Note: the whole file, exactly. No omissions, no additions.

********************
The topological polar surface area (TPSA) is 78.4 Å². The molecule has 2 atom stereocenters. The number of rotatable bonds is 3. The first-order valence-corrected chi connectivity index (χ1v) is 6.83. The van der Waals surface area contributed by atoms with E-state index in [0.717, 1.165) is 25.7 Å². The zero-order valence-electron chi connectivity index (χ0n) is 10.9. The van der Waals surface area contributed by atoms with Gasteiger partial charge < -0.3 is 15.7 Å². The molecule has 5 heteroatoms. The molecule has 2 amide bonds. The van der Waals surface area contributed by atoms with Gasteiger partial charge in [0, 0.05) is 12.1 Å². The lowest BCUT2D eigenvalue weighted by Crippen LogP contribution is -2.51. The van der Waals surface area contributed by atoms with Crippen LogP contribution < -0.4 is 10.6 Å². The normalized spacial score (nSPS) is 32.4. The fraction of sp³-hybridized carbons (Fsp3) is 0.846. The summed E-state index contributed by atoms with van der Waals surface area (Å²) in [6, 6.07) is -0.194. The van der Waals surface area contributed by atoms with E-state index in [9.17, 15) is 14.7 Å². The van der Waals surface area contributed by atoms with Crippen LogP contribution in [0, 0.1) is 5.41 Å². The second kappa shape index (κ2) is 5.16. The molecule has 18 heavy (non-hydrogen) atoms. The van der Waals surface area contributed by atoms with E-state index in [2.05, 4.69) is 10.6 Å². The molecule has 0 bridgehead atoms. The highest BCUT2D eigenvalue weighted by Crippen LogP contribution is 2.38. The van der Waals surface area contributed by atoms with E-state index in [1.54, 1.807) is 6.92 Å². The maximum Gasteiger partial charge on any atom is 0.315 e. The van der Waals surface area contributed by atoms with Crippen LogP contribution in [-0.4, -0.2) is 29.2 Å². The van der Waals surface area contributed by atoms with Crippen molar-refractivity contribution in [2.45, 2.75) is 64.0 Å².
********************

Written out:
The topological polar surface area (TPSA) is 78.4 Å². The molecule has 2 atom stereocenters. The number of rotatable bonds is 3. The first-order valence-corrected chi connectivity index (χ1v) is 6.83. The van der Waals surface area contributed by atoms with E-state index in [0.717, 1.165) is 25.7 Å². The zero-order valence-electron chi connectivity index (χ0n) is 10.9. The van der Waals surface area contributed by atoms with Gasteiger partial charge < -0.3 is 15.7 Å². The molecule has 5 heteroatoms. The molecule has 2 amide bonds. The van der Waals surface area contributed by atoms with Gasteiger partial charge in [0, 0.05) is 12.1 Å². The lowest BCUT2D eigenvalue weighted by Crippen LogP contribution is -2.51. The van der Waals surface area contributed by atoms with Crippen LogP contribution < -0.4 is 10.6 Å². The normalized spacial score (nSPS) is 32.4. The fraction of sp³-hybridized carbons (Fsp3) is 0.846. The summed E-state index contributed by atoms with van der Waals surface area (Å²) in [6, 6.07) is -0.194. The van der Waals surface area contributed by atoms with E-state index in [9.17, 15) is 14.7 Å². The van der Waals surface area contributed by atoms with Crippen LogP contribution in [0, 0.1) is 5.41 Å². The second kappa shape index (κ2) is 5.16. The molecule has 18 heavy (non-hydrogen) atoms. The van der Waals surface area contributed by atoms with E-state index in [2.05, 4.69) is 10.6 Å². The molecule has 0 bridgehead atoms. The highest BCUT2D eigenvalue weighted by Crippen LogP contribution is 2.38. The van der Waals surface area contributed by atoms with E-state index in [1.54, 1.807) is 6.92 Å². The maximum Gasteiger partial charge on any atom is 0.315 e. The van der Waals surface area contributed by atoms with Crippen LogP contribution in [-0.4, -0.2) is 29.2 Å². The van der Waals surface area contributed by atoms with Crippen molar-refractivity contribution in [2.45, 2.75) is 64.0 Å².